Where are the roles of robotics in manufacturing?
Robotics today is changing the very essence of how we manufacture and move parts of all shapes and sizes. They are designed to accomplish a variety of tasks that are either too inefficient from a cost perspective for a human to perform, or even too dangerous. It takes the shortcomings of human intervention and transforms that into an advantage for a dedicated machine to execute. Not only that robots make far less mistakes, but in this current labor environment where good talent is hard to find, robotics has become much more common than in years past. Whether it’s the monotony of a repetitive task, or the challenge of a hazardous environment, robots have been able to provide a solution more and more machine shops are utilizing today.
What are the benefits and drawback of implementing robotics in a manufacturing setting?
On the surface it appears that robotics would be a home run vs the traditional human operator, but that’s on always the case. Let’s look at some pros and cons of implementing robotics into your plant.
- Costs long term – The initial cost of implementing robotics into your plant will no doubt be expensive. Over a long period of time however the productivity of your robotic cells should overcome the cost associated with using a traditional human workforce. Not only that as more modern version of your machines are introduced the cost of maintaining or adding additional cells may decrease.
- Safety – Automation can alleviate environmental risks associated with different kinds of work. Extreme cold, heat, poor air quality, and hazardous materials can all contribute towards the need for robotics. These machines can do all the heavy lifting and exist safely in virtually any environment without harming themselves. This leads to increased productivity, reduced costs and significantly less accidents.
- Capability – Robots are faster, don’t need breaks and more efficient at tasks which can be automated. This will make any shop more cost-effective overall with time, and possibly attract some new customers. They reduce cycle times and typically produce a better quality product vs a traditional workforce.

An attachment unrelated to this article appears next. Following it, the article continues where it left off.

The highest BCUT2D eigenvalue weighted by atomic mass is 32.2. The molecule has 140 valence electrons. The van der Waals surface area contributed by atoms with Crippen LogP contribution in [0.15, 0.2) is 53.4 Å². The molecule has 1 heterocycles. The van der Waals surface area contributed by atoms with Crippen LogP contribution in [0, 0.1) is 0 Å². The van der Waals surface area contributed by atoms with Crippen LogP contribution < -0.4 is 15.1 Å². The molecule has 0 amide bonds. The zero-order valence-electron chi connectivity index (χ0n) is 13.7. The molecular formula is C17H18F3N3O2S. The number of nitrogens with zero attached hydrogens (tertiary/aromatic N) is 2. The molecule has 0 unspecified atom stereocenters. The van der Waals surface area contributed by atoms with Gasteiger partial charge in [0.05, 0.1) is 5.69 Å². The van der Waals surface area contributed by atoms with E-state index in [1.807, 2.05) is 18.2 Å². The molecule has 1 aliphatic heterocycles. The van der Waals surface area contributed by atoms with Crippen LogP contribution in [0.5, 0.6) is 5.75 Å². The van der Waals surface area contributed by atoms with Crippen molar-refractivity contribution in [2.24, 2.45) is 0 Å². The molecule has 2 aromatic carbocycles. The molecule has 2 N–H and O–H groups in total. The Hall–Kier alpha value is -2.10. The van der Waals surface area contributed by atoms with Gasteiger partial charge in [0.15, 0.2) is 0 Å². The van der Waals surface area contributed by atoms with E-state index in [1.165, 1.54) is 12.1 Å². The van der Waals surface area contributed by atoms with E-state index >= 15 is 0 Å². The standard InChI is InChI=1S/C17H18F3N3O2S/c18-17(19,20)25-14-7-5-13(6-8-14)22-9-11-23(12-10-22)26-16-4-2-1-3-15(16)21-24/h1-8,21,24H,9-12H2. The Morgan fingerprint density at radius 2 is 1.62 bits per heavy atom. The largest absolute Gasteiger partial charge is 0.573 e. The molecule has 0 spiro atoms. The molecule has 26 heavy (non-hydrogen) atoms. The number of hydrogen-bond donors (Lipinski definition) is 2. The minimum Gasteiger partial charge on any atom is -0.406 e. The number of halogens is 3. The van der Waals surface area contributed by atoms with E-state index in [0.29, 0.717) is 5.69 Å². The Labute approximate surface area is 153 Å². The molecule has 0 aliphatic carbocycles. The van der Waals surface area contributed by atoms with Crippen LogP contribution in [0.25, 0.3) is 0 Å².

- High initial investment: When considering purchasing robotics for your shop you need to consider all the costs, including installation and programming. It’s important to evaluate whether your robot can be easily modified if you need to alter its operation in the future, or ungradable as the technology evolves.
- Finding technicians can be challenging: Industrial robots need qualified and trained operators. Maintaining proper maintenance schedules and finding a tech that can program these machines is paramount. While the number of people with these skills are growing, it’s currently limited. As a result, it’s important to consider the investment you’ll need to make to bring in that expertise or train your existing staff.
- Ongoing costs: While industrial robots may reduce some manufacturing labor costs, they do come with their own ongoing expenses, such as maintenance. In addition, as the technology grows you may find your robot quickly becoming obsolete which will affect its resale value and potentially parts availability, which will increase the cost of future ownership. Furthermore, don’t simply buy the cheapest robot you can find. Buy one from a reputable company that stands behind its products, who offers proper tech support and spare parts on hand. Buy it right, buy it once.
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